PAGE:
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Proc Natl Acad Sci U S A. 2012 Jul 31;109(31):12408-13. doi: 10.1073/pnas.1202881109. Epub 2012 Jul 16.

Water and sustainable land use at the ancient tropical city of Tikal, Guatemala.

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Departments of Anthropology, University of Cincinnati, Cincinnati, OH 45221, USA. Vernon.Scarborough@UC.Edu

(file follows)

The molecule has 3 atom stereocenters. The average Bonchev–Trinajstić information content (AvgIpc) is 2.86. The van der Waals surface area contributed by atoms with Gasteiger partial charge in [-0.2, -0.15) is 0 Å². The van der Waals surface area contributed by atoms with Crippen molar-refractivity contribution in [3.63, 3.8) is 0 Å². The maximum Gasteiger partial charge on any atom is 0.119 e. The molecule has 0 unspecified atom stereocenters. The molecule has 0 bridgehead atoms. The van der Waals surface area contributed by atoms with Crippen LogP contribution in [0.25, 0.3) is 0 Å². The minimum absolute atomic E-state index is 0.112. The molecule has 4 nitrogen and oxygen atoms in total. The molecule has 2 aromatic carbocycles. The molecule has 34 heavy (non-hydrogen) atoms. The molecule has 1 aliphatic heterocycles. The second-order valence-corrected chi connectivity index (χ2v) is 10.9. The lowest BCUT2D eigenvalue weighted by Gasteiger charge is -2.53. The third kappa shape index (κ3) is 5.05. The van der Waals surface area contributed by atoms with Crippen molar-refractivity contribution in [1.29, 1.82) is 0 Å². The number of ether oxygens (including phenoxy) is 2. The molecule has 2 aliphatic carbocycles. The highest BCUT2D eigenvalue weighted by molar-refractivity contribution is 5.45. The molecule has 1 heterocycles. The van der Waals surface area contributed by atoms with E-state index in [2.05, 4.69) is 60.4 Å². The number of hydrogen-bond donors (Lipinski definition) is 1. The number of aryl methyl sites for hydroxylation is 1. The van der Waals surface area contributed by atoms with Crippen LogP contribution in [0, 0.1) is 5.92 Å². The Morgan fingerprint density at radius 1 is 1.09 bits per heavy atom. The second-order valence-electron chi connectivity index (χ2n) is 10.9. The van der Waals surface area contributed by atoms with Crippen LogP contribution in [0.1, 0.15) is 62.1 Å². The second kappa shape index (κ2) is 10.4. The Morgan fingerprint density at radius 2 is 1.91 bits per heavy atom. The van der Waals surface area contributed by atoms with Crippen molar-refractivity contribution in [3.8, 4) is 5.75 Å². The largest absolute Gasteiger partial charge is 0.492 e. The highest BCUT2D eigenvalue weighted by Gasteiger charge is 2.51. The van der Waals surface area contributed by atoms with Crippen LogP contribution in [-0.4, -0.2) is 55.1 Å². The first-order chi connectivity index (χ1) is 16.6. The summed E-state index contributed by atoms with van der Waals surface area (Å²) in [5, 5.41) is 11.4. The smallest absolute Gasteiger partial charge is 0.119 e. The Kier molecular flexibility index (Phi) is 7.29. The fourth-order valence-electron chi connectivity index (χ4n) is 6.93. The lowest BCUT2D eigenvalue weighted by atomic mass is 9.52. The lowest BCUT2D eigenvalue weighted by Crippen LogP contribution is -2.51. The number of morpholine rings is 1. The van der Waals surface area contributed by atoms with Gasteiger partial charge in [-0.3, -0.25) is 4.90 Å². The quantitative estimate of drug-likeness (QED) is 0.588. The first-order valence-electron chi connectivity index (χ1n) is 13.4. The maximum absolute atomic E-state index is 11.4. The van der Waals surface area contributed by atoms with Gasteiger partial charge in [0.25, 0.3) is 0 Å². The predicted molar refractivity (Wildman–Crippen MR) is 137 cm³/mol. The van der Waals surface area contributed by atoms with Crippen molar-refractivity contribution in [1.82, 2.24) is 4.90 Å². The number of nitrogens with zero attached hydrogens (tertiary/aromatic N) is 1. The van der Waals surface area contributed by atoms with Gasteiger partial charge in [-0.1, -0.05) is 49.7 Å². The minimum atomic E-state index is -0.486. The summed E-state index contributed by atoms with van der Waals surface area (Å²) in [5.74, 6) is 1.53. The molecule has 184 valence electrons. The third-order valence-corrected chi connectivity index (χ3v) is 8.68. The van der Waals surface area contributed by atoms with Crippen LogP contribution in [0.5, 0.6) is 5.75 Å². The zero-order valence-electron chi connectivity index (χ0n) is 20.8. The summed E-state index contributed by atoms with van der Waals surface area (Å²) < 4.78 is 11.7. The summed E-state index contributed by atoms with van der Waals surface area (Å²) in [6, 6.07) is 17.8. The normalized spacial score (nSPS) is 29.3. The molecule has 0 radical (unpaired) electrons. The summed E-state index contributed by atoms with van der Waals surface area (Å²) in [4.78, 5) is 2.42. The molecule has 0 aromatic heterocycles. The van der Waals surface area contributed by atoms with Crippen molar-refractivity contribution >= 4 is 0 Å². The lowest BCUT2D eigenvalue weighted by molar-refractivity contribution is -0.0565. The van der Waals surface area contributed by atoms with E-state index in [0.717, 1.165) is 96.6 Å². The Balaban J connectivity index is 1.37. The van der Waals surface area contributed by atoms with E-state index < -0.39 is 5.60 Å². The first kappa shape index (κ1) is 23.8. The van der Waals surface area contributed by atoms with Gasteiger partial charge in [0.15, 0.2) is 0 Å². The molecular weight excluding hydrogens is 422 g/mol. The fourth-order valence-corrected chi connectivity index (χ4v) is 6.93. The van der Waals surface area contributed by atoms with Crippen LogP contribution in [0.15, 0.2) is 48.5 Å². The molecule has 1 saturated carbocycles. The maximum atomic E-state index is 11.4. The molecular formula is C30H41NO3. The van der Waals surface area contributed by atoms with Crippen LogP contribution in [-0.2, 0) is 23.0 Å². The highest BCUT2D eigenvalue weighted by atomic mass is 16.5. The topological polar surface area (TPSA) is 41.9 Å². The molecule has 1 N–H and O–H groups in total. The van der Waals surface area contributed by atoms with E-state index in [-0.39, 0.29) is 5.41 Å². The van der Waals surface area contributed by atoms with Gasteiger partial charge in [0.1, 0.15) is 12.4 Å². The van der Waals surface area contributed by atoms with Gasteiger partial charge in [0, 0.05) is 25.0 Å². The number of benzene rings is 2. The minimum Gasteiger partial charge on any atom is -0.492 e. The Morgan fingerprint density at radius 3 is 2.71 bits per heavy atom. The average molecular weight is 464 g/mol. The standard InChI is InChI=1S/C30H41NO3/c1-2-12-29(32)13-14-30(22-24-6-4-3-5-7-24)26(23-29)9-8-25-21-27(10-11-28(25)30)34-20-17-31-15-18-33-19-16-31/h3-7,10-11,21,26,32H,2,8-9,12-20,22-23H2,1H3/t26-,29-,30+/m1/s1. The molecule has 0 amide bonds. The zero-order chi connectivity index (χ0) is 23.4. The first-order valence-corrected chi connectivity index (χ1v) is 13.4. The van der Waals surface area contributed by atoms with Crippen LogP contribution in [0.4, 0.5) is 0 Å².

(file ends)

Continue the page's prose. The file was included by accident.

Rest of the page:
The access to water and the engineered landscapes accommodating its collection and allocation are pivotal issues for assessing sustainability. Recent mapping, sediment coring, and formal excavation at Tikal, Guatemala, have markedly expanded our understanding of ancient Maya water and land use. Among the landscape and engineering feats identified are the largest ancient dam identified in the Maya area of Central America; the posited manner by which reservoir waters were released; construction of a cofferdam for dredging the largest reservoir at Tikal; the presence of ancient springs linked to the initial colonization of Tikal; the use of sand filtration to cleanse water entering reservoirs; a switching station that facilitated seasonal filling and release; and the deepest rock-cut canal segment in the Maya Lowlands. These engineering achievements were integrated into a system that sustained the urban complex through deep time, and they have implications for sustainable construction and use of water management systems in tropical forest settings worldwide.

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